HomeAnime & MangaAnime NewsHeaven's Memo Pad Review

Heaven’s Memo Pad Review


Heaven’s Memo Pad
Studio: J.C. Staff
Publisher: Siren Visual
Release Date: March 20, 2013
Price: $49.95 – Available Here

NEET. A member of society who is Not in Education, Employment or Training. Many of us at some stage in life probably know that guy, the guy who dropped out or finished high school only to do nothing with themselves. Maybe it was you or me, even. It’s frowned upon enough in Japan for there to be a term for it – a NEET.


It took this long for an anime to come out and put a positive spin on the otherwise derogatory term and Heaven’s Memo Pad, known as Kamisama no Memochou in Japan, does just this. Underneath a unique take on the detective genre is a surprisingly intense narrative on the bonds of kinship, where investigative work evolves to unravel the hearts of friends-turned-enemies.

Alice, a young girl and a professional shut-in. Her diet consists of leek ramen with no noodles, pork or egg and the soft drink DokuPe. She is a NEET detective, observing the outside world and solving cases upon request from her bedroom  with the help of a group of like-minded NEETs who venture out to the field. The head quarters of these NEETs is the second floor of a ramen shop. Alice also happens to be an honourary member of the local Yakuza gang. It’s all very random, but you easily accept how everything fits together.


Narumi is an ordinary schoolboy who is caught up in this bizarre circle once he finds himself at the scene of a case, a classmate who was about to sell herself to prostitution. Amongst the fooling around between the NEET members and Narumi, Heaven’s Memo Pad deals with some pretty heavy issues such as prostitution, drug use and very real lessons on friendship. The story follows a set of arcs, various cases that Alice, Narumi, the NEETs and their useful gangster friends manage to solve. The protagonist is your token male anime lead, who isn’t really good at anything other than being determined and running errands.


A portion of the narrative is dedicated to the leader of the Yakuza group, Sou, and a man named Renji who Narumi befriends and discovers was Sou’s best friend and co-founder of the group. This leads to Narumi (almost unreasonably) trying to reunite the two old friends despite the bad blood that had shattered their friendship. Misunderstandings, hidden pasts and sealed truths – Narumi is driven by his belief that no matter the circumstances, bonds are not so easily broken. It’s puzzling to watch a show where organised crime like these gangs are acceptable, especially when violence is used. I was wondering where the police were most of the time, despite the honour they show in their sibling-like bonds.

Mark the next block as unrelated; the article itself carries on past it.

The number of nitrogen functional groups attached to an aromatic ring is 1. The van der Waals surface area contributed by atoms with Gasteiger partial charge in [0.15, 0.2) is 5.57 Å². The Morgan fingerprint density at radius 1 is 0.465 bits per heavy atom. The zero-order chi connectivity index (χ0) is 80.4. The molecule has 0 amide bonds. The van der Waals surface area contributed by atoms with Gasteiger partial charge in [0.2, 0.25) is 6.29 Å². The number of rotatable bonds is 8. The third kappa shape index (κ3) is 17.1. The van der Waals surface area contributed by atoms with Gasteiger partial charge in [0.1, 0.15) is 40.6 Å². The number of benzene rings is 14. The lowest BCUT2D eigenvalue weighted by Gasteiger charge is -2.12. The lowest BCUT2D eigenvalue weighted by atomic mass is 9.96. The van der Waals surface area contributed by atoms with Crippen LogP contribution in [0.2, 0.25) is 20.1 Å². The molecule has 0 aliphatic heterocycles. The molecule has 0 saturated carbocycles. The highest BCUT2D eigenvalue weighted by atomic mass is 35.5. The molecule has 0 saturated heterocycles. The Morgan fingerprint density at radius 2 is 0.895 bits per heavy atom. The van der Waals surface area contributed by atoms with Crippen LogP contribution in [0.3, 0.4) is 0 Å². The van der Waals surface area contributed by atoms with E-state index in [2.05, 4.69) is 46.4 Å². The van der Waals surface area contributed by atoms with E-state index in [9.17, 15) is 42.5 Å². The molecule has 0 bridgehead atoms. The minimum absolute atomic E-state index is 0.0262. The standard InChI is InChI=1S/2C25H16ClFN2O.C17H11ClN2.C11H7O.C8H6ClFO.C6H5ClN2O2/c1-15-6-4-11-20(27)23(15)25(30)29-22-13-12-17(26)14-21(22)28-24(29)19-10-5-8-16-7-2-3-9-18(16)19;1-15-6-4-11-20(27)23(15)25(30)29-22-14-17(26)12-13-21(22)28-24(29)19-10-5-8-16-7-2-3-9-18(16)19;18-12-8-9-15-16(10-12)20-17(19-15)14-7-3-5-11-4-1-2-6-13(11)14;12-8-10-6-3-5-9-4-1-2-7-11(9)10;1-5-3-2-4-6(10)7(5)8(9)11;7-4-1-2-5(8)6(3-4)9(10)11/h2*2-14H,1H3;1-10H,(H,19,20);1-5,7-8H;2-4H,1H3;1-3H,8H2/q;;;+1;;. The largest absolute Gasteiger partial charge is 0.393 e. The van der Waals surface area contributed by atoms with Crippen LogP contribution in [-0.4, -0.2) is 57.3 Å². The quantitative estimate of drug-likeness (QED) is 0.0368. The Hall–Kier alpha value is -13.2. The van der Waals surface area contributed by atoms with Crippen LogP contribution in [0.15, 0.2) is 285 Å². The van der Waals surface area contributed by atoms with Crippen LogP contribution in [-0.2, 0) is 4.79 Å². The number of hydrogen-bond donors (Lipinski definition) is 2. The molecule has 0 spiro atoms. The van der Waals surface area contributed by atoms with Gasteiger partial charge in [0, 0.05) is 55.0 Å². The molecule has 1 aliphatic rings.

The story managed to stun me during the drug arc, with the suicide attempt of a character who had very little to do with the events so far. It was elegantly directed, as morbid as it was, and left me in disbelief as the ending theme rolled. A few laughs, realistic mystery and intense emotion. Stick with the series, and you’re bound to feel something by the beautifully portrayed yet open ending.

The artwork and original character design that Heaven’s Memo Pad is based on comes from Kishida Mel, the same artist whose work many may recognise from the Atelier series of games. This allowed J.C. Staff to work from some very nice designs, and we see the better side of their animation at work here with Memo Pad. I found the background environments a treat to look at with plenty of detail in the city the series is set in. The opening animation is a work of art too, particularly the first few seconds.


Heaven’s Memo Pad contains some very solid sound. The music was fitting to each scenario and was often a pleasure to hear. The Japanese voice-work is also fitting. The adorable Alice is complimented by the equally adorable Yui Ogura and characters such as the Yakuza members with their Kansai dialects really brought home the emotion. It’s interesting to note that the audio was set to Japanese with English subtitles by default which is unusual for a release that contains an English dub.


The dub itself isn’t bad and I was satisfied with how most of the characters sounded apart from Alice, who just rubbed me the wrong way. I understand they were trying to make her sound mysterious but the effect came off as really forced as words had too much emphasis on them. Alice is meant to sound like a highly intelligent know-it-all and so she talks much quicker and sharper in Japanese than in English.

This is a standard DVD release by Siren Visual with basic packaging and no extras included on the disc. The opening and ending credits are beautifully done in Heaven’s Memo Pad, so it’s a shame there’s no clean versions of them to view.

This show isn’t exactly for everyone as I can see those that crave action losing interest pretty quick. Heaven’s Memo Pad is about solving real problems for ordinary but troubled people. Despite what I felt by the end, it’s unfortunate Heaven’s Memo Pad feels unremarkable enough to not leave a lasting impact and be well remembered years down the track.


However, I feel the show seeks to prove several things at once. That NEETs aren’t entirely useless, but rather they are still people with a unique set of skills that can be utilised despite their incompatibility with the expectations of society. That bonds formed long ago can’t and shouldn’t be severed by mistakes and stubbornness fraught with misunderstandings. Finally, if the last few episodes are anything to go by, don’t use drugs.

Heaven’s Memo Pad may be a forgettable blip on the anime fan’s radar as we watch season after season and while it’s not a standout mystery anime like Gosick, I believe there is worth to be found at the closing of the final episode.


Capsule Computers review guidelines can be found here.